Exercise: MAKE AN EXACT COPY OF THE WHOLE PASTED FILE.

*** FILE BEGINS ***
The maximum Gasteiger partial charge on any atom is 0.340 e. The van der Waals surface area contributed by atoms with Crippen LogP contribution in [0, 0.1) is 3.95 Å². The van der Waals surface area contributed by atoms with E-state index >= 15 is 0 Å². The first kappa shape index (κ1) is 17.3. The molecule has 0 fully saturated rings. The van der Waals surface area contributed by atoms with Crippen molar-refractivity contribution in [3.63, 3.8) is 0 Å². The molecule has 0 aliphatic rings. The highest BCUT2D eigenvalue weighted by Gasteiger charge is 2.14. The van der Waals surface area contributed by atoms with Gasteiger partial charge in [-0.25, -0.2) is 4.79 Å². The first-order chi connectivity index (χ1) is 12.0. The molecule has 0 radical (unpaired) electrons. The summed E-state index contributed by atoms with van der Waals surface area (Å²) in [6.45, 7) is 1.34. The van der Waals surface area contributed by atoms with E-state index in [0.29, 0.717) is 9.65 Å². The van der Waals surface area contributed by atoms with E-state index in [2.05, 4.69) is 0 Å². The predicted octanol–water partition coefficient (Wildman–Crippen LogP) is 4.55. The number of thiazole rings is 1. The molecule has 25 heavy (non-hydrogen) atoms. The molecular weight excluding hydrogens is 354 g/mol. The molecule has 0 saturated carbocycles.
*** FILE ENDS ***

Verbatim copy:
The maximum Gasteiger partial charge on any atom is 0.340 e. The van der Waals surface area contributed by atoms with Crippen LogP contribution in [0, 0.1) is 3.95 Å². The van der Waals surface area contributed by atoms with E-state index >= 15 is 0 Å². The first kappa shape index (κ1) is 17.3. The molecule has 0 fully saturated rings. The van der Waals surface area contributed by atoms with Crippen molar-refractivity contribution in [3.63, 3.8) is 0 Å². The molecule has 0 aliphatic rings. The highest BCUT2D eigenvalue weighted by Gasteiger charge is 2.14. The van der Waals surface area contributed by atoms with Gasteiger partial charge in [-0.25, -0.2) is 4.79 Å². The first-order chi connectivity index (χ1) is 12.0. The molecule has 0 radical (unpaired) electrons. The summed E-state index contributed by atoms with van der Waals surface area (Å²) in [6.45, 7) is 1.34. The van der Waals surface area contributed by atoms with E-state index in [0.29, 0.717) is 9.65 Å². The van der Waals surface area contributed by atoms with E-state index in [2.05, 4.69) is 0 Å². The predicted octanol–water partition coefficient (Wildman–Crippen LogP) is 4.55. The number of thiazole rings is 1. The molecule has 25 heavy (non-hydrogen) atoms. The molecular weight excluding hydrogens is 354 g/mol. The molecule has 0 saturated carbocycles.